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Revision as of 00:30, 27 December 2013 by Rpeters (talk | contribs)
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Only for computers having EFI firmware

Fairly simple and reliable

  • but requires a running Linux to generate its config file, in advance

GRUB Legacy (aka 0.97 )

A simple, reliable bootloader, although being phased out and no longer maintained. Use situations:

  • have only Linux on /ext(n) partitions and (maybe) Windows

GRUB (aka GRUB 2 )

"on-the-fly" Mode

GRUB 2 relies on a pre-defined config file /boot/grub(2)/grub.cfg. If this is not located, for any reason, GRUB 2 may boot to a grub> prompt. To boot from here use the following commands:

grub> set root='hd0,gpt10' grub> linux /boot/vmlinuz root=/dev/sda10 grub> initrd /boot/initrd grub> boot


  • drive numbers start from 0
  • must specify whether partitioned mbr or gpt
  • partition refers to location of /boot for the operating system to be booted
    • or merely the system partition for Win
    • partition numbers start from 1 (unlike in GRUB legacy)
  • this procedure is easiest if kernel & initrd have easily remembered names
    • either soft-link generic names or
    • press TAB to see possible names
  • ctrl-x or F10 may be pressed in lieu the "boot" command

The above procedure may be modified to cater for the situation where the menu is presented but the desired OS is not included or fails to boot. Press Esc to get to command line, then proceed as above.

Menu mode

Wheras GRUB legacy uses similar syntax in command and menu mode, GRUB 2 uses somewhat different syntax in the two modes. See GRUB 2 downloadable manual or use "info grub2" to obtain details.

Rescue mode

An ISO image can be prepared, that is tailored to the OS on a specific computer. See above documentation for details on preparation of this image. It can be tested by "dd" to a USB memory device.


Only for computers having EFI firmware

  • a CD can be downloaded, to test, if uncertain of firmware


A proven bootloader, that continues being developed and maintained. Main limitations:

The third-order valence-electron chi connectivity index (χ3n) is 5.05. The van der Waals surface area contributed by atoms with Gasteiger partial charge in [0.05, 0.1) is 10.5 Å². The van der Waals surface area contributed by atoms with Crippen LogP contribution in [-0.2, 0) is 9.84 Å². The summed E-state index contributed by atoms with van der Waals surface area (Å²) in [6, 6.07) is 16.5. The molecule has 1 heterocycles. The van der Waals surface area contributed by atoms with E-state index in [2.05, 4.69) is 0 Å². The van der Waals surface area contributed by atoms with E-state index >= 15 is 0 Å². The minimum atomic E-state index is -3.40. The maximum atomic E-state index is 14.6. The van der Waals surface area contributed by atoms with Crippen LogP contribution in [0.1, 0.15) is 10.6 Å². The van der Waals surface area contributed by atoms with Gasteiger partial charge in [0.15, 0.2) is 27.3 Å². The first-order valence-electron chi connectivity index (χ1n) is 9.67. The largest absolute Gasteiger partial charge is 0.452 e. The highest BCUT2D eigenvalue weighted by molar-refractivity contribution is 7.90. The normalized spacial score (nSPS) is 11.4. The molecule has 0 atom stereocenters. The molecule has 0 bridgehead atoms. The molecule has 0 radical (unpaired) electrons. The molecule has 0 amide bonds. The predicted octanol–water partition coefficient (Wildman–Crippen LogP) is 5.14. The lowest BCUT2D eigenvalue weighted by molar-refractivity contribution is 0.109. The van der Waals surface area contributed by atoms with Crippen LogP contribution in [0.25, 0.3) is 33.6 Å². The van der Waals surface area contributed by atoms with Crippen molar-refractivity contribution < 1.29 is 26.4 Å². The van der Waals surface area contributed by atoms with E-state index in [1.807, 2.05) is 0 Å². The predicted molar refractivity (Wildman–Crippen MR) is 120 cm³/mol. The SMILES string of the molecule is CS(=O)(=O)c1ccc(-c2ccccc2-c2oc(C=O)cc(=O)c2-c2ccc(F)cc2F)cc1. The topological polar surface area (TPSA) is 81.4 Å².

• can't directly boot programs on other than its own partition, resulting in the need for work-arounds:
    • either chain load all but one OS or
    • put the boot code for each OS in a different sub-directory on the syslinux partition


For General Users


The main requirement for a USB memory device that boots to DOS operating system arises when a BIOS/Firmware update of a computer is required.

It is advisable to use a new, or little used memory device, because any error in reading the BIOS/Firmware code during the actual update is likely to result in an unusable computer. USB "thumb" drives could be used. SD cards, which can be removed and stored in a secure place, might be more applicable.


HP provide two techniques for producing DOS USB sticks. Both place utility software on a Windows computer, in order to generate the bootable stick - see "Getting Technical" below, if Windows is not available.

Instructions are provided on the HP support site for installing these utilities to Windows and creating bootable USB stick(s)

  • HP's generic utility HPUSBFW is not self contained but is more flexible.
    • it produces a mimimal DOS bootable USB stick containing only nnnDOS.SYS & COMMAND.COM
    • the user can then add relevant firmware and flashing utility
    • although it has an option for formatting to FAT 32 only FAT actually works
    • requires one of HP's "Softpacs" (firmware updates) for one of their recent commercial notebooks, from which to obtain the Windows utility program, plus
    • also requires FreeDOS (which can be downloaded at no cost in the form of fd11src.iso from
  • those wanting to upgrade the firmware in a HP computer might find the second tool more suitable. HP provide some of their firmware updates as Windows dotEXE files, which:
    • install a utility program to Windows and then have facility called ROMPAQ for creating a bootable DOS on a USB device of not greater than 2 GB (FAT 16)
    • automatically adds the firmware and flashing utility to the USB stick
    • the naming convention for these files is SPnnnnn.exe

Note that in order to use the former, generic technique, general users would need to burn the above ISO image to CD. Those not familiar with ISO images should read

The step of burning the ISO image can be avoided - see "Getting Technical" below